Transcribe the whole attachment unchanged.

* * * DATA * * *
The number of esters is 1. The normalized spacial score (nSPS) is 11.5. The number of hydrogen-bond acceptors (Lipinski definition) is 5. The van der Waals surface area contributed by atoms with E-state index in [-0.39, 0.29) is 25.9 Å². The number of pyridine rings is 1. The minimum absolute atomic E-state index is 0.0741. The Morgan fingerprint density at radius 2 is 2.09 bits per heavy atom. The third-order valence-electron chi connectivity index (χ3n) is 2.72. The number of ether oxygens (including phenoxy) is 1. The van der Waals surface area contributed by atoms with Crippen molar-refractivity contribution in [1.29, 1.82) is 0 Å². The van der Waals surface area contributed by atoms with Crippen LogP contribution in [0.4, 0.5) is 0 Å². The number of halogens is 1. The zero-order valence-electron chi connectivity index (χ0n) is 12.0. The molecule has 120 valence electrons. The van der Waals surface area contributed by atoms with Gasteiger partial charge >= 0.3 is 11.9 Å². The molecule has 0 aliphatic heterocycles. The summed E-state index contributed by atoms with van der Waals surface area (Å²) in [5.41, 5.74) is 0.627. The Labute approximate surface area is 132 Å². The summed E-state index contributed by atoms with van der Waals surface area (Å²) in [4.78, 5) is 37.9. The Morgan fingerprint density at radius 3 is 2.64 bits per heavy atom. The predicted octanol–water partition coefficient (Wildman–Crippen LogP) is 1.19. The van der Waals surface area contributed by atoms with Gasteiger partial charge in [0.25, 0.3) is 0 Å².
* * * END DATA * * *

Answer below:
The number of esters is 1. The normalized spacial score (nSPS) is 11.5. The number of hydrogen-bond acceptors (Lipinski definition) is 5. The van der Waals surface area contributed by atoms with E-state index in [-0.39, 0.29) is 25.9 Å². The number of pyridine rings is 1. The minimum absolute atomic E-state index is 0.0741. The Morgan fingerprint density at radius 2 is 2.09 bits per heavy atom. The third-order valence-electron chi connectivity index (χ3n) is 2.72. The number of ether oxygens (including phenoxy) is 1. The van der Waals surface area contributed by atoms with Crippen molar-refractivity contribution in [1.29, 1.82) is 0 Å². The van der Waals surface area contributed by atoms with Crippen LogP contribution in [0.4, 0.5) is 0 Å². The number of halogens is 1. The zero-order valence-electron chi connectivity index (χ0n) is 12.0. The molecule has 120 valence electrons. The van der Waals surface area contributed by atoms with Gasteiger partial charge >= 0.3 is 11.9 Å². The molecule has 0 aliphatic heterocycles. The summed E-state index contributed by atoms with van der Waals surface area (Å²) in [5.41, 5.74) is 0.627. The Labute approximate surface area is 132 Å². The summed E-state index contributed by atoms with van der Waals surface area (Å²) in [4.78, 5) is 37.9. The Morgan fingerprint density at radius 3 is 2.64 bits per heavy atom. The predicted octanol–water partition coefficient (Wildman–Crippen LogP) is 1.19. The van der Waals surface area contributed by atoms with Gasteiger partial charge in [0.25, 0.3) is 0 Å².